100 Songs of Chinese Music
After reading a list of 100 songs (of some other country), which shall remain nameless, I sat down looking at my music library (scratching my head) to see if I could come up with a list of 100 songs, 100 artists, 100 albums of music that’s labeled “Chinese.” I had to dig deep, but I think this list is a good start-up guide to anything that has to do with Chinese music, which encompasses countries beyond just Mainland China and -of course- includes the Hong Kong music scene (though not always in Cantonese), Taiwan, Malaysia and Singapore.
Note: For the cheaters, there’s a YouTube playlist link at the end of the last page.
The cherry on top? The release of this list is just right in between China (Oct. 1st) and Taiwan (Oct. 10) National festivities.
For orderly purposes, this is listed (almost) chronologically and alphabetically by singer.
Note 2: No 2015 releases were considered.
Warning: This post is heavy on videos.
The Old Stuff~
1. Romance of the West Chamber (西廂記)
Romance of the West Chamber is one of the most famous love stories in China, written by Wang Shifu (王實甫) sometime in the Yuan Dynasty (1271–1368), written in twenty-one acts in five parts. Of course it’s presented in Kunqu Opera style~ here’s a segment performed by Zheng Yan (郑岩), Lei Ying (雷英), Li Lingyu (李玲玉), Wu Qiong (吴琼), and Henan Opera singer Xiao Xiangyu (小香玉).
2. That Day (那一天)
I’ve been all confused about whether this was an old or new song, so after further consideration… I decided it’s an old one. That’s right! The 6th Dalai Lama (1697–1706), Tsangyang Gyatso (仓央嘉措), is credited with the lyrics.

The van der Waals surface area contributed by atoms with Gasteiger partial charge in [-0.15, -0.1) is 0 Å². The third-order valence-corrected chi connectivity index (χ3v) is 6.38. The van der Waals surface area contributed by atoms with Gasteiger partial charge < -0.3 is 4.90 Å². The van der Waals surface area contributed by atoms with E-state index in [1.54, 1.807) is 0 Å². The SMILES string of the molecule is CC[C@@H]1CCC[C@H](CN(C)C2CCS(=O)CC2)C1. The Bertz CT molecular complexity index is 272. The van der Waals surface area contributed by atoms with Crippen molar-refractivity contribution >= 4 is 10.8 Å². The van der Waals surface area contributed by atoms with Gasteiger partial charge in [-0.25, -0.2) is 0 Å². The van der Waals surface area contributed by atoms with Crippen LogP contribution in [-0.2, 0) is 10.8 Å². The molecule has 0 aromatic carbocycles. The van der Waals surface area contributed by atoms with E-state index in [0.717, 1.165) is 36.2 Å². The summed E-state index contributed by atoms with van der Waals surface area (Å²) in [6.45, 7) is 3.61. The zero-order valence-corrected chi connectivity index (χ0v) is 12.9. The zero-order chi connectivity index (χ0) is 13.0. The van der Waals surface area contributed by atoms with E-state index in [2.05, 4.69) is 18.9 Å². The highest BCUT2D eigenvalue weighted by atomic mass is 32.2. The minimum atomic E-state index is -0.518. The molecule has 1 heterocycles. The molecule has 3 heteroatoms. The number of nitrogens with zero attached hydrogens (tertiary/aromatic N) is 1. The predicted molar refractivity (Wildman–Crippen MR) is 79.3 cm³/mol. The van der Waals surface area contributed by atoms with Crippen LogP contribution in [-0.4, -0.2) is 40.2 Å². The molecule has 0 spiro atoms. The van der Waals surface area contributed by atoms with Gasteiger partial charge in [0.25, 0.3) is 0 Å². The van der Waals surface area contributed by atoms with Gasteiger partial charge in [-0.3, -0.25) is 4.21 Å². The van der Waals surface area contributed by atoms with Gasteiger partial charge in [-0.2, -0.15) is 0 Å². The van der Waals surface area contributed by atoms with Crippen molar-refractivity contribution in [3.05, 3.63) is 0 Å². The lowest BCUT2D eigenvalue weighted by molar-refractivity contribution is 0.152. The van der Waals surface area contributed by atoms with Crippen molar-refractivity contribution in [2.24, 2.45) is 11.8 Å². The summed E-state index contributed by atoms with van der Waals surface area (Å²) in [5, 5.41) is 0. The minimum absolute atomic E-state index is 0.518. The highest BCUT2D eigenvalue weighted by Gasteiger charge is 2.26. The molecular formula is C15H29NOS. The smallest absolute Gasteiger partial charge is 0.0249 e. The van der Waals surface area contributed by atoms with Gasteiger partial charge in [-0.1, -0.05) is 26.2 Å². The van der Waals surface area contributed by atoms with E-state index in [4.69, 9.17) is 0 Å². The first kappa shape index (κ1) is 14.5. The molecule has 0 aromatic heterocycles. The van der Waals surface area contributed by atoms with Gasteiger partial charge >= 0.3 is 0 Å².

It seems he was a lousy Lama as he was fond of earthly pleasures such as wine and women. He is credited for composing poems and songs such as this one called That Day, which talks about how he, as a monk or Lama, prayed not for anything but the love of this person. In one verse, he prays not for the afterlife, but a chance encounter with them.
This version, the only recording I could find of it, is by Jamyang Dolma (降央卓玛) who included it in her 2014 album, Golden Calling II (金色的呼唤 II).
3. Mo Li Hua (茉莉花)
Mo Li Hua (or Jasmine Flower) is literally one ancient and classic Chinese tune. It was apparently written during the Qing Dynasty, under Emperor Qianlong (1735-1796), and has been performed by numerous artists. The most famous one is by the amazing Song Zuying (she shows up later, don’t worry), there’s a modern duet with Song and Celine Dion, and even China’s current First Lady Peng Liyuan (彭丽媛) has a rendition.
Next to Song Zuying’s version, I love this instrumental version by Yu Hongmei (于红梅) in the Erhu, Zhao Cong (赵聪) in the Pipa, Chen Yue (陈悦) in the Dizi, and Ji Wei (吉炜) in the Guzheng.
4. Chinese Cabbage (小白菜) – Li Lihua (李麗華)
Actress Li Lihua was born in Hebei province, which is located in the northern part of China (surrounding Beijing). Chinese Cabbage (or Xiao Bai Cai) was featured in her 1955 film titled The Little Girl Named Cabbage (same Chinese characters) — not to be confused with the Shaw Brothers’ 1963 film The Adulteress, which also includes the pinyin of “xiao bai cai” in its Chinese title.
The song is described as an old folk song, but I couldn’t find any prior recording or other info before the film.
Amazon offers a sole digital download titled Album of Li Lihua, issued in 1994, which contains this pristine version of the song among others. Xiami offers a couple other of newer compilations, though this song is not available.